The United States, along with Canada and Japan, has been conspicuously absent from the discussions regarding the establishment of the Asian Infrastructure Investment Bank (AIIB). A total of 57 countries—from Europe, Asia, and Latin America—have joined the Chinese-led effort to spend $100 billion on roads, rail lines, bridges, and harbors throughout the region. But President Barack Obama's administration has remained reluctant to join—much to the bewilderment of China's government.
Continuing to maintain that stance would be a mistake. The United States has an opportunity to influence the AIIB's design without looking like it is reversing course. In exchange for participating in the institution, the Obama administration could and should insist that the AIIB focus on financing infrastructure projects that reduce carbon dioxide emissions and meet the highest environmental standards.
The need for infrastructure investment in Asia's emerging economies is vast. Generally, as a country's household income rises, the share of spending on food declines, while spending on transportation rises sharply. And most developing countries in Asia have reached an economic stage at which large segments of their populations will soon be able to afford cars and plane travel for the first time.
According to research I conducted with my colleague, Tomas Hellebrandt, average household income in Asia's emerging economies will double over the next two decades; in the meantime, spending on transportation will quadruple. The choices being made now regarding what kind of infrastructure to build—subway systems or roads; green energy or coal power—will have a major impact on the world's ability to keep climate change in check.
The United States and China have a common interest in ensuring both that economic growth in Asia remains strong and that CO2 emissions are curbed. The two countries are also seeking concrete initiatives that will showcase their ability to work together, and they have already established a track record of cooperation on environment-related issues. Just last November, Obama and President Xi Jinping issued a joint announcement on climate change, outlining their respective policies and describing their shared initiatives. It is important that that momentum be maintained in preparation for the United Nations Climate Change Conference in Paris in December.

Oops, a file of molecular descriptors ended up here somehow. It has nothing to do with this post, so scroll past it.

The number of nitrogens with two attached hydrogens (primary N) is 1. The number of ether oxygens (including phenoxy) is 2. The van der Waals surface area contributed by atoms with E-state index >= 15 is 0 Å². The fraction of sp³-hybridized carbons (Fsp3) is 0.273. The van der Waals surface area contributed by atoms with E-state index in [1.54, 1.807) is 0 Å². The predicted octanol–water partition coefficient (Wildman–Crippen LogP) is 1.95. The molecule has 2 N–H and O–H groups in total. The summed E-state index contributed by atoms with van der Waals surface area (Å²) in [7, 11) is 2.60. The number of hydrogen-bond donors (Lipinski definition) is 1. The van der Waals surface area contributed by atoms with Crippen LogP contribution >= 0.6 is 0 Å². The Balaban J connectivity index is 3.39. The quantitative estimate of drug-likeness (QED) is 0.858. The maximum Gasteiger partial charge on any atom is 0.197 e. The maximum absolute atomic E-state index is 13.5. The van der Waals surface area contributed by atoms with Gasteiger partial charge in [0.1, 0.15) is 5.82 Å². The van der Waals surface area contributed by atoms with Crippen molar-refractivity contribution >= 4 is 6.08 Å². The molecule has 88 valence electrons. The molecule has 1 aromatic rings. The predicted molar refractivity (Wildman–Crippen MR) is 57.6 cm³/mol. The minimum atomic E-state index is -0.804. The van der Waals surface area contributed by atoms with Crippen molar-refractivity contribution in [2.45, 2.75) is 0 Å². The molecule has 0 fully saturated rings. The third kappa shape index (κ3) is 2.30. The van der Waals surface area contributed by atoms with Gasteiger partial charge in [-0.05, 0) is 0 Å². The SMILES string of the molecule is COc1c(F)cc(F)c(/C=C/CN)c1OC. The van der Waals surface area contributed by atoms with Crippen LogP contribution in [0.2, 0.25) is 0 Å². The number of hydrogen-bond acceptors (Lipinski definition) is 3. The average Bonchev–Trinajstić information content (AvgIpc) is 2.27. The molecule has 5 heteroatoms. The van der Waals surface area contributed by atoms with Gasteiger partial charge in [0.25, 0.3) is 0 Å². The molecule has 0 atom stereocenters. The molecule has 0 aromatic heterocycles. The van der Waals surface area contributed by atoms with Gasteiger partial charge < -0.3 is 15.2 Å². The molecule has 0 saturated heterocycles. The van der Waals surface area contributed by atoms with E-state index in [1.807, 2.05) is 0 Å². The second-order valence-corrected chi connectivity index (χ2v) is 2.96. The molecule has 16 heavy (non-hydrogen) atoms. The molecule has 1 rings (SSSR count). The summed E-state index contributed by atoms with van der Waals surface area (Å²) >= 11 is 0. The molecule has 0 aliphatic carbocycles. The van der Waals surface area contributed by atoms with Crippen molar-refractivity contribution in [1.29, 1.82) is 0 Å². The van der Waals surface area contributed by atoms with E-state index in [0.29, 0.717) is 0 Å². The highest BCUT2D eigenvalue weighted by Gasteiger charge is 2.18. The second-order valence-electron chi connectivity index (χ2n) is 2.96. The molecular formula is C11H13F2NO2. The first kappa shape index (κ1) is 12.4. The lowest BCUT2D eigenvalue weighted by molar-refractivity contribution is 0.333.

Fortunately, both countries seem to recognize the importance of finding a way forward regarding the AIIB. Japan, America's main Asian ally, issued a competing announcement in May that it would offer $110 billion for "high-quality infrastructure" projects in Asia over the next five years. But the US position seems to have softened somewhat in recent months. In April, Obama stated that the United States is not opposed to the AIIB, and that he would be "all for it" if high international standards for lending projects are met.
It is pointless to attempt to divine whether China's effort to establish the AIIB reflects a desire to strengthen its global standing or is aimed only at advancing the country's narrowly defined commercial interests. The most likely explanation is that both motives are at work. There can be no doubting, for example, that China has a keen interest in allocating its vast stockpile of savings to productive use on projects undertaken abroad.
To be sure, Western China still needs to be urbanized and modernized, but that market may soon become too small, at least relative to Chinese companies' formidable ability to deliver infrastructure projects. Meanwhile, as neighboring countries develop economically, new opportunities for regional trade will be created. Commercial ties may also help preserve political stability in the region, especially if the fruits of economic development are perceived by all to be shared in a reasonably fair manner.
Decisions like the one the United States is facing—whether or not to join the AIIB—should not be based on speculation about other countries' motivations, but rather on an estimation of what can be accomplished by choosing one way or the other. By participating in the AIIB, advanced economies will be able to influence its operations, ensure that its processes are transparent, and put in place incentives for projects that preserve the world's natural resources and control climate change. The United States is well placed to play a constructive role in that endeavor.